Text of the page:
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What’s the Difference Between a Flex Alert and an OhmHour?

Did you know you can get paid to help the state of California manage the energy grid?

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John Anderson
July 3, 2018

If you’ve lived through a scorching-hot California summer and paid any attention to the news, you may have heard of statewide energy saving events called “Flex Alerts”.

But what exactly is a Flex Alert? And if you’re an OhmConnect customer, you might be wondering ‘how is a Flex Alert different than an OhmHour?’ Today’s blog breaks down all the nitty gritty details about these energy events, how they differ from OhmHours and how you can get paid for participating in energy saving events every week.

Ok, first, the very basics:

What is a Flex Alert?

A Flex Alert from the grid operator is a call for Californians to conserve electricity for the day. Flex Alerts typically occur during heat waves when expected power use outstrips available electricity supply or during other challenging grid conditions, such as when power plants or power lines are unexpectedly unavailable making electricity deliveries difficult.

Flex Alerts are issued by the California Independent System Operator (ISO), a nonprofit, public benefit corporation that operates the grid in California and in parts of eight western states.  The ISO does not own transmission lines or power plants, but does instruct power plants when to generate electricity, how much to generate and where the electricity will be delivered. The ISO is regulated by the Federal Energy Regulatory Commission in Washington, D.C. Read more about the California ISO here.

This summer is expected to be particularly stressful on the grid, so stay tuned for the possibility of multiple Flex Alerts.

What is an OhmHour, and how is it different than a Flex Alert?

In case you’ve never heard of OhmHours, here’s the lowdown: OhmHours are energy saving events, usually one hour in length, for which OhmConnect has committed to the grid that our users will save energy.

We send our community notifications letting them know when to conserve energy, and if they use less energy than forecasted they get paid. It’s a completely free service and it takes just a few minutes to sign up.

While both Flex Alerts and OhmHours serve a role in helping keep the grid stable when either supply is tight or demand is higher than expected, you can get paid when participating in OhmHours.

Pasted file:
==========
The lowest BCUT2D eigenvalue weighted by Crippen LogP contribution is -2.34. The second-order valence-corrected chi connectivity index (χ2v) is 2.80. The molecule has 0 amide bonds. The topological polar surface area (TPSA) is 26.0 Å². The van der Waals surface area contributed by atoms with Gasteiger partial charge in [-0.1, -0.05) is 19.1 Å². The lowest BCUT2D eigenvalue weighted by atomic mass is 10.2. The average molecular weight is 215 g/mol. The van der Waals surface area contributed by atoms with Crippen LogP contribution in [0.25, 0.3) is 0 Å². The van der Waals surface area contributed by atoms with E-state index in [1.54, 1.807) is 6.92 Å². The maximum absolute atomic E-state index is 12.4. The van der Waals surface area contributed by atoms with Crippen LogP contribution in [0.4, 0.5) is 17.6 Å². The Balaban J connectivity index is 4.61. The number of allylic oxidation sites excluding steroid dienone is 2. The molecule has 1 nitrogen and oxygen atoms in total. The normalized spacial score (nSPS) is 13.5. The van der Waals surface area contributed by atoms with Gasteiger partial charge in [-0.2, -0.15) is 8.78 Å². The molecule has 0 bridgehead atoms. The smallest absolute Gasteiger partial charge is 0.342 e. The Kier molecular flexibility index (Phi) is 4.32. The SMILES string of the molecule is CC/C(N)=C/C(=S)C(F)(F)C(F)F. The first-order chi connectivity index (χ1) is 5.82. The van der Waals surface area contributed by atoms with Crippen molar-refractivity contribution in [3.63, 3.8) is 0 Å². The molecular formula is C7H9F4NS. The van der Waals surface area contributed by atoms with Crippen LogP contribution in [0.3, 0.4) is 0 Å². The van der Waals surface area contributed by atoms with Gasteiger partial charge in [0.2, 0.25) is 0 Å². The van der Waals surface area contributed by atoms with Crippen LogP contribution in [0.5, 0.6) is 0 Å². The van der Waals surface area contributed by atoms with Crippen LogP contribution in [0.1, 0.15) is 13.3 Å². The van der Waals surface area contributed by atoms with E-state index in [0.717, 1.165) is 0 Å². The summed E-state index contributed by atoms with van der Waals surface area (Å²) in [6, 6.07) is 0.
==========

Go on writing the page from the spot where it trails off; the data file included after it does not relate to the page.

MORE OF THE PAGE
Additionally, the frequencies of the events are different in that Flex Alerts are called only a few times per year (when stress on the grid is extremely high), whereas OhmHours are called as often as a few times per week in order to help with regular support of the grid.

What can trigger Flex Alerts and OhmHours?

You may see a Flex Alert or an OhmHour called because of:

  • High peak demand
  • Unplanned power plant outages
  • Fires that cause transmission line overloads, losses, or limitations
  • Humid, hot weather and heat storms.

How are Flex Alerts and OhmHours communicated?

Flex Alerts: Flex Alerts are posted on the ISO website, sent in direct emails and texts to consumers who sign up for notifications, and posted to Twitter and other social media. The ISO typically notifies the media when it issues a Flex Alert as well, so you might hear about it on the news.

You can receive Flex Alerts on your phone by downloading the mobile app ISO Today. In addition to getting notifications about Flex Alerts, you’ll also see what the grid conditions are on a minute by minute basis (which is cool for energy geeks like us!)

OhmHours: OhmHours are dispatched to our users via email and SMS. Typically, alerts go out 24 hours in advance of the event, with follow-up messages sent out at the beginning and end of the #OhmHour to let users know when to unplug and when they can plug back in.

Whether you participate in Flex Alerts or OhmHours (or both!), you’re doing a solid for the state of California by helping reduce stress on the electricity grid.

The more we can smooth out the peaks and valleys of electricity demand throughout the week, the more easily we will be able to transition away from fossil fuels and towards a clean energy future. High five to you!

VIDEO: Want to learn more? Learn how the California ISO works to keep electricity flowing.


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